All Saints, Kings Langley.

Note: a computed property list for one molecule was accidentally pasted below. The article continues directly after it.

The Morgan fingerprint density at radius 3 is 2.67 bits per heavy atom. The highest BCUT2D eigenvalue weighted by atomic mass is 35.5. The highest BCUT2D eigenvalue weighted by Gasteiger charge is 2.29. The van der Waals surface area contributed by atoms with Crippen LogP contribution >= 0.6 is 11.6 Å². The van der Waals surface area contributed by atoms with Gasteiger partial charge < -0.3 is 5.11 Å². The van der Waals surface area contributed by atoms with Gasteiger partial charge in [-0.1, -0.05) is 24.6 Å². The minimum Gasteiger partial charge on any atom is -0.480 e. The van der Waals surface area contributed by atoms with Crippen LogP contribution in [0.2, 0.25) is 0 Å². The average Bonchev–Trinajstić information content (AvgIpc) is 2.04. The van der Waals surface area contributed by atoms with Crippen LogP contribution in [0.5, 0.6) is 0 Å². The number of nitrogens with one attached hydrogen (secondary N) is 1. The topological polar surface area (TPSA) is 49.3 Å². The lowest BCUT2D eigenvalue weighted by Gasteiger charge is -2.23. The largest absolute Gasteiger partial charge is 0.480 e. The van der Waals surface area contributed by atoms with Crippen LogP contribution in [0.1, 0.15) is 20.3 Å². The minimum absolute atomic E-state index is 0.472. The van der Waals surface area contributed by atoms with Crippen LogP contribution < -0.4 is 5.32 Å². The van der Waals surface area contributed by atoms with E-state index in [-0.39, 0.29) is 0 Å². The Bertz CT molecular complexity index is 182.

I’d travelled quite a way, so was glad that someone was in the dreary looking bunker attached to the church who could let me in. Most of the building is dull late Perpendicular, squat west tower and aisled nave with low clerestory, nothing to write home about. There is a splendid Jacobean pulpit and tester, but It is only in the n.e. chapel that the main reason for visiting becomes obvious, as it’s here that the heraldically rich tomb of Edmund of Langley eventually came to rest. Originally in the priory church close to the royal palace that gave this prince his name, the long chest tomb was removed here after the Dissolution of the monasteries. Edmund was the fifth son of King Edward III, and was the first Duke of York, head of that branch of the family that reigned on and off during the Wars of the Roses. As well as his own arms, differenced by a unique label, the tomb bore the arms of England, France Ancient, Leon and Castille and the Empire, as well as the arms of his brothers. There are also some tiles from the priory, and the battered effigies of Sir Ralph Verney and his wife, whose tomb was only erected in the friary in 1528, having to be moved soon after. Some rather jazzy tiles around the altar are probably by the C19th firm of Godwin of Lugwardine The church is great for those interested in heraldry, and the pulpit is a splendid example, but this is one that only experts should go out of their way to view.